Searching over 5,500,000 cases.


searching
Buy This Entire Record For $7.95

Download the entire decision to receive the complete text, official citation,
docket number, dissents and concurrences, and footnotes for this case.

Learn more about what you receive with purchase of this case.

United States v. Cargill

United States District Court, D. Minnesota

April 7, 2017

United States of America, Plaintiff,
v.
LeEverette Cushawn Cargill, Defendant. Criminal No. 10-295(3) ADM/AJB

          LeeAnn K. Bell, Esq., United States Attorney's Office, Minneapolis, MN, on behalf of Plaintiff.

          LeEverette Cushawn Cargill, pro se.

          MEMORANDUM OPINION AND ORDER

          ANN D. MONTGOMERY U.S. DISTRICT JUDGE

         I. INTRODUCTION

         This matter is before the undersigned United States District Judge for a ruling on Defendant LeEverette Cushawn Cargill's (“Cargill”) Pro Se Motion for Leave to Supplement Newly Decided Case Law (“Motion for Leave to Supplement”) [Docket No. 539] and Pro Se Motion for Voluntary Dismissal of 2255 Motion (“Motion for Voluntary Dismissal”) [Docket No. 540]. In addition to these motions, Cargill has filed a Pro Se Notice of Dismissal [Docket No. 541] stating that he is voluntarily dismissing without prejudice his Pro Se Motion Under 28 U.S.C. § 2255 to Vacate, Set Aside, or Correct Sentence by a Person in Federal Custody (“§ 2255 Motion”) [Docket No. 528].

         Plaintiff United States of America (the “Government”) has filed a response to Cargill's § 2255 Motion, arguing that the § 2255 Motion should be denied. See Response [Docket No. 542]. The Response does not address Cargill's Motion for Voluntary Dismissal or his Notice of Dismissal, both which were filed the day before the Government's Response. For the reasons set forth below, Cargill's Motion for Voluntary Dismissal is granted and his Motion for Leave to Supplement is denied as moot.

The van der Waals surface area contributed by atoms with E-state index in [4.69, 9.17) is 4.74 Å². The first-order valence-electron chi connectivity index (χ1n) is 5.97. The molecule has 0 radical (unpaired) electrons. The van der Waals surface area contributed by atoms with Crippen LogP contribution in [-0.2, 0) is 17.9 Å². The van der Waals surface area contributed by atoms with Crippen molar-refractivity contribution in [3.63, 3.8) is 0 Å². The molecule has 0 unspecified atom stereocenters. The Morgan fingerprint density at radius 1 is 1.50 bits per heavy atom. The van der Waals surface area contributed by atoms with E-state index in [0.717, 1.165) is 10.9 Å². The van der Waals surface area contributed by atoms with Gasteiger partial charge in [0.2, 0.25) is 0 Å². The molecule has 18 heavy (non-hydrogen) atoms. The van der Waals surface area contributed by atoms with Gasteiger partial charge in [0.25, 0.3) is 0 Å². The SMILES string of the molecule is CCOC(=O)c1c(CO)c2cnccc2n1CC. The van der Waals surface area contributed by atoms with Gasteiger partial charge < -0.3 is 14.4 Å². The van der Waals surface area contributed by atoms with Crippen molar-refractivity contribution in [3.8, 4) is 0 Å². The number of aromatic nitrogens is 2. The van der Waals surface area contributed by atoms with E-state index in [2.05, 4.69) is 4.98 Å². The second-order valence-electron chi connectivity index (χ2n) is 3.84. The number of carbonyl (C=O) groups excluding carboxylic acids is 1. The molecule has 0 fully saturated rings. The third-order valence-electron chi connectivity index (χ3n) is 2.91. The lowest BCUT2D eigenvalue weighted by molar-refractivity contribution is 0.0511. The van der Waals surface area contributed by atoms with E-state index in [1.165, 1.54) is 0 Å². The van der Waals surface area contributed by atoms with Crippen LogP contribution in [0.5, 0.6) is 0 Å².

II. BACKGROUND

         On March 15, 2011, Cargill entered a plea of guilty to possession with intent to distribute cocaine in violation of 21 U.S.C. §§ 841(a)(1) and (b)(1)(B), as charged in the Information. Plea Agreement [Docket No. 287]. In the Plea Agreement, Cargill stipulated to the U.S. Sentencing Guidelines (“U.S.S.G.”) calculation, including a designation as a Career Offender under U.S.S.G. § 4B1.1(a) based on his two prior felony convictions for crimes of violence; namely, terroristic threats in violation of Minn. Stat. § 609.713 and felony domestic assault. Plea Agreement at 3; Presentence Investigation ¶¶ 68, 76. At the time Cargill was sentenced, the definition of “crime of violence” included a residual clause that applied to any offense punishable by imprisonment for more than one year that “otherwise involves conduct that presents a serious potential risk of injury to another.” U.S.S.G. § 4B1.2(a)(2) (2012).

         On June 27, 2016, Cargill filed the instant § 2255 Motion, arguing that the residual clause in § 4B1.2(a)(2) is void for vagueness and that his sentence was therefore unconstitutionally enhanced. The Government's response to Cargill's § 2255 Motion was stayed pending resolution by the United States Supreme Court of Beckles v. United States, 137 S.Ct. 886 (2017), which was decided on March 6, 2017. See Order, July 26, 2016 [Docket No. 534] (granting Government's request to stay response). The Supreme Court held that the residual clause in § 4B1.2(a)(2) is not void for vagueness. Beckles, 137 S.Ct. at 894-95.

         On March 2, 2017, four days before Beckles was decided, Cargill filed the Motion for Leave to Supplement. The Government has not responded to that motion.

         On March 7, 2017, the day after Beckles was decided, Cargill prepared and signed the Motion for Voluntary Dismissal and the Notice of Dismissal, which were received by mail in the clerk's office on March 13, 2017 and electronically filed the same day. The Motion for Dismissal states that Cargill is requesting dismissal because he no longer seeks the relief sought in the § 2255 Motion.

         On March 14, 2014, the Government filed its Response to Cargill's § 2255 Motion. The Government argues that the § 2255 Motion should be denied because it rests entirely upon the contention that the § 4B1.2(a)(2) residual clause is void for vagueness, and the Supreme Court held in Beckles that § 4B1.2(a)(2) is not void for vagueness. The Response does not address Cargill's requests to dismiss the § 2255 Motion without prejudice.

         III. ANALYSIS

         Cargill's requests for dismissal without prejudice are premised on Federal Rule of Civil Procedure 41(a). The Federal Rules of Civil Procedure apply to § 2255 proceedings to the extent that they are not inconsistent with any statutory provisions or the Rules Governing Section 2255 Proceedings. R. Gov'g § 2255 Proceedings, R. 12. Federal Rule of Civil Procedure 41(a) ...


Buy This Entire Record For $7.95

Download the entire decision to receive the complete text, official citation,
docket number, dissents and concurrences, and footnotes for this case.

Learn more about what you receive with purchase of this case.